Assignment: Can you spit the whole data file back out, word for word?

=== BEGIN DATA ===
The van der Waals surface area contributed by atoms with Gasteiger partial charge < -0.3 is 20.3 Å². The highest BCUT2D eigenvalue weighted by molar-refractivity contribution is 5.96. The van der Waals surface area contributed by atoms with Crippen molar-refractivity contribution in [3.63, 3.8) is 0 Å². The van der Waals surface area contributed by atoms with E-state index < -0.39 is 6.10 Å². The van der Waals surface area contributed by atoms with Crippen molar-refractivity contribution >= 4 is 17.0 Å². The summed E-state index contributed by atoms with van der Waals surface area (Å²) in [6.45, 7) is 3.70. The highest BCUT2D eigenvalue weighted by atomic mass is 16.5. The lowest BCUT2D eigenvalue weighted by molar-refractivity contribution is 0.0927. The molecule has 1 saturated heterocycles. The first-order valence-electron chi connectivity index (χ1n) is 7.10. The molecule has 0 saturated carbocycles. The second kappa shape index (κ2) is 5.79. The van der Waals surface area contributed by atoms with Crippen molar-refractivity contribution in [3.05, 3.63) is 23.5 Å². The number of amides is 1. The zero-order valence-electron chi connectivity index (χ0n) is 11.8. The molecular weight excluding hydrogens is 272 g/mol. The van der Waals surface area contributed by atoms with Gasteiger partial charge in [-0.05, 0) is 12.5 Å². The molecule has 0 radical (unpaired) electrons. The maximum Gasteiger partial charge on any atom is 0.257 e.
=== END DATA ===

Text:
The van der Waals surface area contributed by atoms with Gasteiger partial charge < -0.3 is 20.3 Å². The highest BCUT2D eigenvalue weighted by molar-refractivity contribution is 5.96. The van der Waals surface area contributed by atoms with Crippen molar-refractivity contribution in [3.63, 3.8) is 0 Å². The van der Waals surface area contributed by atoms with E-state index < -0.39 is 6.10 Å². The van der Waals surface area contributed by atoms with Crippen molar-refractivity contribution >= 4 is 17.0 Å². The summed E-state index contributed by atoms with van der Waals surface area (Å²) in [6.45, 7) is 3.70. The highest BCUT2D eigenvalue weighted by atomic mass is 16.5. The lowest BCUT2D eigenvalue weighted by molar-refractivity contribution is 0.0927. The molecule has 1 saturated heterocycles. The first-order valence-electron chi connectivity index (χ1n) is 7.10. The molecule has 0 saturated carbocycles. The second kappa shape index (κ2) is 5.79. The van der Waals surface area contributed by atoms with Crippen molar-refractivity contribution in [3.05, 3.63) is 23.5 Å². The number of amides is 1. The zero-order valence-electron chi connectivity index (χ0n) is 11.8. The molecular weight excluding hydrogens is 272 g/mol. The van der Waals surface area contributed by atoms with Gasteiger partial charge in [-0.05, 0) is 12.5 Å². The molecule has 0 radical (unpaired) electrons. The maximum Gasteiger partial charge on any atom is 0.257 e.